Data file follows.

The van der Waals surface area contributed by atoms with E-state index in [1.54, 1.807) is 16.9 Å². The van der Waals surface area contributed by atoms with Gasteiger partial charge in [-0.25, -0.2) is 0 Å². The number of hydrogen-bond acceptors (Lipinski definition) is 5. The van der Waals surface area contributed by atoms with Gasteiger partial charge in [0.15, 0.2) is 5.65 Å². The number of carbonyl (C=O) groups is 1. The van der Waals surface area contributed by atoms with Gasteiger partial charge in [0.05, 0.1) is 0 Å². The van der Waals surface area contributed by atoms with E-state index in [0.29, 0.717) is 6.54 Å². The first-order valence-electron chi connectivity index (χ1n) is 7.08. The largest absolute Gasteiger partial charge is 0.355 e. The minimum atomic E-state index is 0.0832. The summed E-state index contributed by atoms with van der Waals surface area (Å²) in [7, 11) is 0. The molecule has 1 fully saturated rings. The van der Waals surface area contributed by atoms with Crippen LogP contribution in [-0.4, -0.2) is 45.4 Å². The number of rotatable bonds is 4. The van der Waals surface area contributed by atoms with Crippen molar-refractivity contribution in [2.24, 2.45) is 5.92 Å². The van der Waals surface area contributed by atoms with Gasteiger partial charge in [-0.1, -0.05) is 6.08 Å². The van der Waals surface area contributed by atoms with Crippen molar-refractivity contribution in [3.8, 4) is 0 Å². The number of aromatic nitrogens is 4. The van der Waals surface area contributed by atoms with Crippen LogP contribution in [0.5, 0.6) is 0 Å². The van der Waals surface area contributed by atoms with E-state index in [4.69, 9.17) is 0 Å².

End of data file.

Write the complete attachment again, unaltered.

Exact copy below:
The van der Waals surface area contributed by atoms with E-state index in [1.54, 1.807) is 16.9 Å². The van der Waals surface area contributed by atoms with Gasteiger partial charge in [-0.25, -0.2) is 0 Å². The number of hydrogen-bond acceptors (Lipinski definition) is 5. The van der Waals surface area contributed by atoms with Gasteiger partial charge in [0.15, 0.2) is 5.65 Å². The number of carbonyl (C=O) groups is 1. The van der Waals surface area contributed by atoms with Gasteiger partial charge in [0.05, 0.1) is 0 Å². The van der Waals surface area contributed by atoms with E-state index in [0.29, 0.717) is 6.54 Å². The first-order valence-electron chi connectivity index (χ1n) is 7.08. The largest absolute Gasteiger partial charge is 0.355 e. The minimum atomic E-state index is 0.0832. The summed E-state index contributed by atoms with van der Waals surface area (Å²) in [7, 11) is 0. The molecule has 1 fully saturated rings. The van der Waals surface area contributed by atoms with Crippen LogP contribution in [-0.4, -0.2) is 45.4 Å². The number of rotatable bonds is 4. The van der Waals surface area contributed by atoms with Crippen molar-refractivity contribution in [2.24, 2.45) is 5.92 Å². The van der Waals surface area contributed by atoms with Gasteiger partial charge in [-0.1, -0.05) is 6.08 Å². The van der Waals surface area contributed by atoms with Crippen molar-refractivity contribution in [3.8, 4) is 0 Å². The number of aromatic nitrogens is 4. The van der Waals surface area contributed by atoms with Crippen LogP contribution in [0.5, 0.6) is 0 Å². The van der Waals surface area contributed by atoms with E-state index in [4.69, 9.17) is 0 Å².